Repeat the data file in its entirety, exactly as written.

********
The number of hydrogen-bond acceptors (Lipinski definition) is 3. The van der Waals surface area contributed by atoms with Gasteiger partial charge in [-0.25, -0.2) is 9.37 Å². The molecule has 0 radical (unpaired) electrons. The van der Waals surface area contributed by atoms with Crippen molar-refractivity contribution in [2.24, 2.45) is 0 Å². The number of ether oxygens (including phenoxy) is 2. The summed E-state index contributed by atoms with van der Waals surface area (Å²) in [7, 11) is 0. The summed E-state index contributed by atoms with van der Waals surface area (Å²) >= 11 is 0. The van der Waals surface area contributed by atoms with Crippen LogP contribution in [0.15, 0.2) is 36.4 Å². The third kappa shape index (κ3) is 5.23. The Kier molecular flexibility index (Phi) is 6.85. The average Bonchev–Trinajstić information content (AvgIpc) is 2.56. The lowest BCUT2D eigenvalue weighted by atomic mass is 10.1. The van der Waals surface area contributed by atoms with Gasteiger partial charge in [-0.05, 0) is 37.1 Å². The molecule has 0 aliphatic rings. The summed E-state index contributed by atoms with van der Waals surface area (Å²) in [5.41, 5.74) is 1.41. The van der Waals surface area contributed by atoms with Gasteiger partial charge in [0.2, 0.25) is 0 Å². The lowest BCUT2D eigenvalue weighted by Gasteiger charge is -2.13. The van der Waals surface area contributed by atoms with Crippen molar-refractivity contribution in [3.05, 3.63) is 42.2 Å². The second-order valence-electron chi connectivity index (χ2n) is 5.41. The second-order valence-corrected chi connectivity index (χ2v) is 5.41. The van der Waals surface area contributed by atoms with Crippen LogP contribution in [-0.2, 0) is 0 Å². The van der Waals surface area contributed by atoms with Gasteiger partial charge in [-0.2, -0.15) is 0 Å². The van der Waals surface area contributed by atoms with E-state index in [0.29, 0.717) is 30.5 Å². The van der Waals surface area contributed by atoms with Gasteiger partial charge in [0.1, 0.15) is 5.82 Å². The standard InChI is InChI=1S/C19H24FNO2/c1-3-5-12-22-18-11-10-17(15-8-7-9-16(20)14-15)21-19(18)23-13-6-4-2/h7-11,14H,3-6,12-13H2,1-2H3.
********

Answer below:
The number of hydrogen-bond acceptors (Lipinski definition) is 3. The van der Waals surface area contributed by atoms with Gasteiger partial charge in [-0.25, -0.2) is 9.37 Å². The molecule has 0 radical (unpaired) electrons. The van der Waals surface area contributed by atoms with Crippen molar-refractivity contribution in [2.24, 2.45) is 0 Å². The number of ether oxygens (including phenoxy) is 2. The summed E-state index contributed by atoms with van der Waals surface area (Å²) in [7, 11) is 0. The summed E-state index contributed by atoms with van der Waals surface area (Å²) >= 11 is 0. The van der Waals surface area contributed by atoms with Crippen LogP contribution in [0.15, 0.2) is 36.4 Å². The third kappa shape index (κ3) is 5.23. The Kier molecular flexibility index (Phi) is 6.85. The average Bonchev–Trinajstić information content (AvgIpc) is 2.56. The lowest BCUT2D eigenvalue weighted by atomic mass is 10.1. The van der Waals surface area contributed by atoms with Gasteiger partial charge in [-0.05, 0) is 37.1 Å². The molecule has 0 aliphatic rings. The summed E-state index contributed by atoms with van der Waals surface area (Å²) in [5.41, 5.74) is 1.41. The van der Waals surface area contributed by atoms with Gasteiger partial charge in [0.2, 0.25) is 0 Å². The lowest BCUT2D eigenvalue weighted by Gasteiger charge is -2.13. The van der Waals surface area contributed by atoms with Crippen molar-refractivity contribution in [3.05, 3.63) is 42.2 Å². The second-order valence-electron chi connectivity index (χ2n) is 5.41. The second-order valence-corrected chi connectivity index (χ2v) is 5.41. The van der Waals surface area contributed by atoms with Crippen LogP contribution in [-0.2, 0) is 0 Å². The van der Waals surface area contributed by atoms with Gasteiger partial charge in [-0.2, -0.15) is 0 Å². The van der Waals surface area contributed by atoms with E-state index in [0.29, 0.717) is 30.5 Å². The van der Waals surface area contributed by atoms with Gasteiger partial charge in [0.1, 0.15) is 5.82 Å². The standard InChI is InChI=1S/C19H24FNO2/c1-3-5-12-22-18-11-10-17(15-8-7-9-16(20)14-15)21-19(18)23-13-6-4-2/h7-11,14H,3-6,12-13H2,1-2H3.